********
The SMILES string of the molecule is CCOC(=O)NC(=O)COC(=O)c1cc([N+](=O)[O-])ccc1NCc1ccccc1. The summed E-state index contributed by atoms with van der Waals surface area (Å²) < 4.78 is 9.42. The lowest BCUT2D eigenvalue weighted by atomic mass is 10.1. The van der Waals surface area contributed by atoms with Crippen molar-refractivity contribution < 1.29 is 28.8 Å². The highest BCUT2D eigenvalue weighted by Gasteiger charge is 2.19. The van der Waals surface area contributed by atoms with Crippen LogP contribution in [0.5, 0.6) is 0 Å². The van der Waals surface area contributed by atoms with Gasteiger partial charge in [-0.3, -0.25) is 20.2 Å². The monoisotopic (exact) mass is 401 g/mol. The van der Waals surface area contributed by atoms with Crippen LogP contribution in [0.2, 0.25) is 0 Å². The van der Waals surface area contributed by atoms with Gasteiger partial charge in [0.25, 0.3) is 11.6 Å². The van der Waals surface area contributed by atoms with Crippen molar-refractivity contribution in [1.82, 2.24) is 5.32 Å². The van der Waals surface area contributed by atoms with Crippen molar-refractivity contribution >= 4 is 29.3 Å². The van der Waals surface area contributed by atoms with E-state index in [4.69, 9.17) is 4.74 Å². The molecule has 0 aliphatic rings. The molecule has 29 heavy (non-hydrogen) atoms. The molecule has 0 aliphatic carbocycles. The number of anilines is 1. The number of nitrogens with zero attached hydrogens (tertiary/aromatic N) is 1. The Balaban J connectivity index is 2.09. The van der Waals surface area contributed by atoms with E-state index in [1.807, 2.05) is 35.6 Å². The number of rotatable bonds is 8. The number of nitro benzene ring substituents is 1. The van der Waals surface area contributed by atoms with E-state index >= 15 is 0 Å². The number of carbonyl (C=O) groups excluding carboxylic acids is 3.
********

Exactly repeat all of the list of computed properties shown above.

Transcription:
The SMILES string of the molecule is CCOC(=O)NC(=O)COC(=O)c1cc([N+](=O)[O-])ccc1NCc1ccccc1. The summed E-state index contributed by atoms with van der Waals surface area (Å²) < 4.78 is 9.42. The lowest BCUT2D eigenvalue weighted by atomic mass is 10.1. The van der Waals surface area contributed by atoms with Crippen molar-refractivity contribution < 1.29 is 28.8 Å². The highest BCUT2D eigenvalue weighted by Gasteiger charge is 2.19. The van der Waals surface area contributed by atoms with Crippen LogP contribution in [0.5, 0.6) is 0 Å². The van der Waals surface area contributed by atoms with Gasteiger partial charge in [-0.3, -0.25) is 20.2 Å². The monoisotopic (exact) mass is 401 g/mol. The van der Waals surface area contributed by atoms with Crippen LogP contribution in [0.2, 0.25) is 0 Å². The van der Waals surface area contributed by atoms with Gasteiger partial charge in [0.25, 0.3) is 11.6 Å². The van der Waals surface area contributed by atoms with Crippen molar-refractivity contribution in [1.82, 2.24) is 5.32 Å². The van der Waals surface area contributed by atoms with Crippen molar-refractivity contribution >= 4 is 29.3 Å². The van der Waals surface area contributed by atoms with E-state index in [4.69, 9.17) is 4.74 Å². The molecule has 0 aliphatic rings. The molecule has 29 heavy (non-hydrogen) atoms. The molecule has 0 aliphatic carbocycles. The number of anilines is 1. The number of nitrogens with zero attached hydrogens (tertiary/aromatic N) is 1. The Balaban J connectivity index is 2.09. The van der Waals surface area contributed by atoms with E-state index in [1.807, 2.05) is 35.6 Å². The number of rotatable bonds is 8. The number of nitro benzene ring substituents is 1. The van der Waals surface area contributed by atoms with E-state index >= 15 is 0 Å². The number of carbonyl (C=O) groups excluding carboxylic acids is 3.